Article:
“Um,” I say. “Sure.”
He runs into the yard and through the patch of woods that separates the houses.
“Don’t make a nuisance of yourself,” I call after him, as if he even knows what that means. His younger brother trails closely behind.
I text Abby. “The kids are coming over. If they’re too much, send them home.” She sends me back two words: “No worries.” And yet, I worry.
Because I love my neighbors. I really do. I’m not a religious woman, but it’s like some unseen god has intervened and given us this gift—the gift of good neighbors.
And I’m so scared my family is going to do something to screw it up.
You see, seven years ago, before we had kids, my husband and I built a home in a woodsy area of Pennsylvania. When you move someplace rural, you get the added benefit of space. Now, don’t get me wrong—we have neighbors, but with each house sitting on an acre lot, your neighbors aren’t exactly close by.
At the time our house was being constructed, a lovely older couple built a modular home on the lot next to us. They were friendly and warm and generally kept to themselves. We also had a nice family across the street, although their kids were a few years older than mine, who were just babies at the time. But then last December rolled around, and boom! Both families moved away the same week.
Don’t worry, people said. Maybe a family with young kids will move in.
Yeah, what are the chances of that happening? I wondered.
“We’re all alone,” I said to my husband, Bob. “I don’t like it.”
After a demoralizing winter in which the snow pack didn’t melt until April, I spotted a moving truck next door. I ran around the house giddy. A mover deposited plastic toys in the backyard. Border collies fretted about the lawn.
“They have kids!” I shouted. “And dogs!” I grew anxious. What if they let their dogs bark at all hours of the night? What if they play their music too loud? Or let their grass grow as tall as my 3-year-old? What if they’re awful? Maybe it was better to be isolated. Maybe neighbors were overrated.
I walked over to the property line and peeked through the cluster of trees. I gave a half-wave and yelled, “Welcome!” I introduced myself to Ken and Abby. They were from Indiana.
© Courtesy of Kimberly Giarratano
Yes! Midwesterners! They’re the nicest people in the country.
I immediately invited them to my daughter’s first birthday party. “It’ll be in our backyard. We’re making Mexican food, and we’ll have a piñata.”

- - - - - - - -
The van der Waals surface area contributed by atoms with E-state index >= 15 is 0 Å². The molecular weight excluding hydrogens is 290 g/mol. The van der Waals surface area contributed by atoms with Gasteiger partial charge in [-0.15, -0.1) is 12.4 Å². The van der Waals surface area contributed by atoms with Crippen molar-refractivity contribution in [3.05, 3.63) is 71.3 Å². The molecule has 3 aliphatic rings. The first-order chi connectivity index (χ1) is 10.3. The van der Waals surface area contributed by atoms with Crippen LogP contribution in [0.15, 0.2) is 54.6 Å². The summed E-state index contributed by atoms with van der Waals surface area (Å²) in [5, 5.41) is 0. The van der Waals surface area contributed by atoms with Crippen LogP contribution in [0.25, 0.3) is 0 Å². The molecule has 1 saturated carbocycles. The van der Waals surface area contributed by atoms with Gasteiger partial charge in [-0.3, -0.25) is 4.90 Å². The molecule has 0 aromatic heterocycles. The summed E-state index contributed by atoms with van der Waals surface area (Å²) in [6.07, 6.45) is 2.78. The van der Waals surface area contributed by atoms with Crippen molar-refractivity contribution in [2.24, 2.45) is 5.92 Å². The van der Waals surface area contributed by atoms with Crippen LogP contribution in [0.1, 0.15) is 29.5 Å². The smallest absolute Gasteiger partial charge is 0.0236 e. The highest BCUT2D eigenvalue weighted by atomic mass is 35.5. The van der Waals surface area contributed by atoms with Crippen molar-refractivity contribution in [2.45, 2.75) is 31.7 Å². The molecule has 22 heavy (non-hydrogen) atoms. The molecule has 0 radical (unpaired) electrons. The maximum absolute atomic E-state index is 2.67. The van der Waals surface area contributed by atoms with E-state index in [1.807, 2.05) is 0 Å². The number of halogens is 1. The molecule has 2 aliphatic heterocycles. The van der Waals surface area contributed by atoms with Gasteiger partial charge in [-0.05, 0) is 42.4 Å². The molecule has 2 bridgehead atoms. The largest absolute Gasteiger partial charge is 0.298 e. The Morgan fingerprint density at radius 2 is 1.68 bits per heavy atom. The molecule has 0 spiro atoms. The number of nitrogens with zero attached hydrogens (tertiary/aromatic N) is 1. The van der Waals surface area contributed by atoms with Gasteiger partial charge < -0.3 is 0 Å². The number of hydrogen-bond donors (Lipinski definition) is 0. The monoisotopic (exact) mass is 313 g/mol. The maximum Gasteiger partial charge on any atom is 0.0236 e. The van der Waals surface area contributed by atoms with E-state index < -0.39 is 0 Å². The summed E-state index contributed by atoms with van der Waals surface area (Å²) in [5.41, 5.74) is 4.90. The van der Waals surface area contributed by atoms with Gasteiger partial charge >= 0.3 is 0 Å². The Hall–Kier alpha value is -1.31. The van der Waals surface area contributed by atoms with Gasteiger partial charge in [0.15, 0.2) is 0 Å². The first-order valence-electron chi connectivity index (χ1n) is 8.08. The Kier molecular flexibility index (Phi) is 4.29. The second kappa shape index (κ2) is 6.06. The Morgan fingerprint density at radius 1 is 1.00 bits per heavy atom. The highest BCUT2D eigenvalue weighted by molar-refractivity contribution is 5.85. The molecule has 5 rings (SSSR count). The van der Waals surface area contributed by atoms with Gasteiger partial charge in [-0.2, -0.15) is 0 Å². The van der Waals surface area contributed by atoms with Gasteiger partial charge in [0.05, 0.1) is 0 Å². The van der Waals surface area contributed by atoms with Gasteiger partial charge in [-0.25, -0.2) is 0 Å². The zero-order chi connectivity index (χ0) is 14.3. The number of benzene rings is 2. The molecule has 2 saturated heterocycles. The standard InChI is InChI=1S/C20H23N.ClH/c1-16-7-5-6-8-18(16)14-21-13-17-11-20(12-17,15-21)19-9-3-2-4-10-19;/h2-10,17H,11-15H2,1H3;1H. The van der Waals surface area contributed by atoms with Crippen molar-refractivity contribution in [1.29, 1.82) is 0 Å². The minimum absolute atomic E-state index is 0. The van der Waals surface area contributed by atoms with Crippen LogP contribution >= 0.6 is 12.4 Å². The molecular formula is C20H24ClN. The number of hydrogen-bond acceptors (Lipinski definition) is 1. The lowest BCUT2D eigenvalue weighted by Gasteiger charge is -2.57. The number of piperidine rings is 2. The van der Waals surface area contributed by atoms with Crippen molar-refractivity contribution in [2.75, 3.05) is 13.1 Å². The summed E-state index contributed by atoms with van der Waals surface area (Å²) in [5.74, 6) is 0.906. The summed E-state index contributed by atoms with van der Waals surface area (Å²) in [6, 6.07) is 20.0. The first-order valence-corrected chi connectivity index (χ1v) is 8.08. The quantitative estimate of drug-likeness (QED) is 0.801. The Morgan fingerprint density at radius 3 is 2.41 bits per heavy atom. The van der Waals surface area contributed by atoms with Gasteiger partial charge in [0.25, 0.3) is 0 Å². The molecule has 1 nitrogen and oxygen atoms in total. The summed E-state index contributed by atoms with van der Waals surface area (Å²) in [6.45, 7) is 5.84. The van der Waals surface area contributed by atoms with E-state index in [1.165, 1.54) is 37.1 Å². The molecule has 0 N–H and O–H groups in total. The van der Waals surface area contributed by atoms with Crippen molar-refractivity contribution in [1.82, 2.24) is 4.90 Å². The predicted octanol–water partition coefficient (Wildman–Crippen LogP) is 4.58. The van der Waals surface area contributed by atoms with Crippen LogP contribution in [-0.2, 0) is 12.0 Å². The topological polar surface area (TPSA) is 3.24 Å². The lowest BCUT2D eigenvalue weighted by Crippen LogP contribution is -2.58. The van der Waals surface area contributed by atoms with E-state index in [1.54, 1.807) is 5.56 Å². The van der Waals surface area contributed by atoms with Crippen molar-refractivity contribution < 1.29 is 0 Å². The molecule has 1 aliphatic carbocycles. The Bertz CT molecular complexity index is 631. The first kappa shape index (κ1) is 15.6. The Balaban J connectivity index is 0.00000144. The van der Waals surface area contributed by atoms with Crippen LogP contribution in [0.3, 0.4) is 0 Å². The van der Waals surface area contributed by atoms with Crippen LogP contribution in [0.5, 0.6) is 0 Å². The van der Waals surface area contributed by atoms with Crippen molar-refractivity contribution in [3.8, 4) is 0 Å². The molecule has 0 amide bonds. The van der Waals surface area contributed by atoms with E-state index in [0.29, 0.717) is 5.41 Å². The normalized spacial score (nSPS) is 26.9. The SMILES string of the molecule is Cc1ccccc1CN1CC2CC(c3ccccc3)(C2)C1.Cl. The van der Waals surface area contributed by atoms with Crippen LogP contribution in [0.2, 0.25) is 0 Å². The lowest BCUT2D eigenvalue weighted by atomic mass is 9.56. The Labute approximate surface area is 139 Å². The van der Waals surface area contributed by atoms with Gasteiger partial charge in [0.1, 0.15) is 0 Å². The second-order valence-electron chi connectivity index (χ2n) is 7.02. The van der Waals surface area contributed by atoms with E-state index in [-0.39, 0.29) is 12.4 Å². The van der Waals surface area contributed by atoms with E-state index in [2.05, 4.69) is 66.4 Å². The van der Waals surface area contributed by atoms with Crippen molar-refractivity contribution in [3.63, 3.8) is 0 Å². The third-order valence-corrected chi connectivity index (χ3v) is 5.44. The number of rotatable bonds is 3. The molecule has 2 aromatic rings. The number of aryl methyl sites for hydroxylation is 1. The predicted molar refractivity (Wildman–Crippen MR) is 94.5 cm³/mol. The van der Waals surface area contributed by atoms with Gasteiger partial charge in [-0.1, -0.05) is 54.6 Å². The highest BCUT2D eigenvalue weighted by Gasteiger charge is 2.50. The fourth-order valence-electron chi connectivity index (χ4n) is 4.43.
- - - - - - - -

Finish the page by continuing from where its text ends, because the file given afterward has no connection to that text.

“Stop trying to sell them on it,” Bob said. “They’ll come over.”
“They could’ve moved anywhere, and they moved next door to us,” I told him. “Their kids are the same age as the boys. We’re so lucky.”
I feel blessed. Not only do our kids love to play with each other, but Abby and Ken are awesome. Abby is a former teacher, like me, and we’re the same age. Ken loves to grill. He’s a Colts fan. He’s handy like my husband. They talk football and craft beers. We’re having Memorial Day barbecues together and impromptu Friday night cookouts. Ken and Bob cleared a path through the brush so our kids could run to each other’s homes without having to traverse the street. My kids jump with excitement when they see the neighbor kids outside. I don’t have to tear the iPad from their grubby hands and beg them to go play. They’re rushing to get their shoes on before breakfast is even on the table.
I follow them next door so I can chat with Abby. There’s no shortage of conversation. Hours pass by. Bob comes home after work and speaks with Ken about getting our gravel driveways paved. They share a beer. On a Tuesday! No waiting for the weekend to see friends. Because they live right next door.
And yet, I’m worried because it’s not 1985. I fret about things my mother never considered. Are my kids being annoying? Is my youngest having a tantrum? Should I call the boys home? Should I go over there? I don’t want Abby to think she has to entertain me. I tell her to send all the kids to my yard, to give her a break from supervising, but they’re having so much fun, no one budges, and so I sit in my kitchen and I write this essay. I kinda feel guilty.
The boys come back soon for their swimsuits. They want to romp through the neighbor’s sprinkler. I hope they’re not being an imposition.
Did my mother ever wonder if I was overstaying my welcome? Most times, my mom didn’t know whose yard I was playing in until she stuck her head out the door and bellowed my name. She used to kick me out of the house with explicit instructions not to return for an hour. I’d usually find a friend on their swing set or riding their bike. What began as a boring day at home became an afternoon of Barbies and tag with a neighbor. That was a summer day when I was a kid. No plan. No timetable. Just meandering the cul-de-sac until I bumped into a buddy and came home with a dirty face and sweaty brow.
But in 2015, we live in a more managed world. Playdates are scheduled. Kids rarely go outside without supervision. And in a rural county, I have to drive 20 minutes for my son to visit a friend. I’m always around my kids, in a way my mother never was.
I know Abby worries similarly. She just sent me an apology text because the boys arrived home covered in dirt.
“Are you kidding?” I wrote back. “My boys are filthy from running in a sprinkler on a muggy summer day.”
It can’t get any better.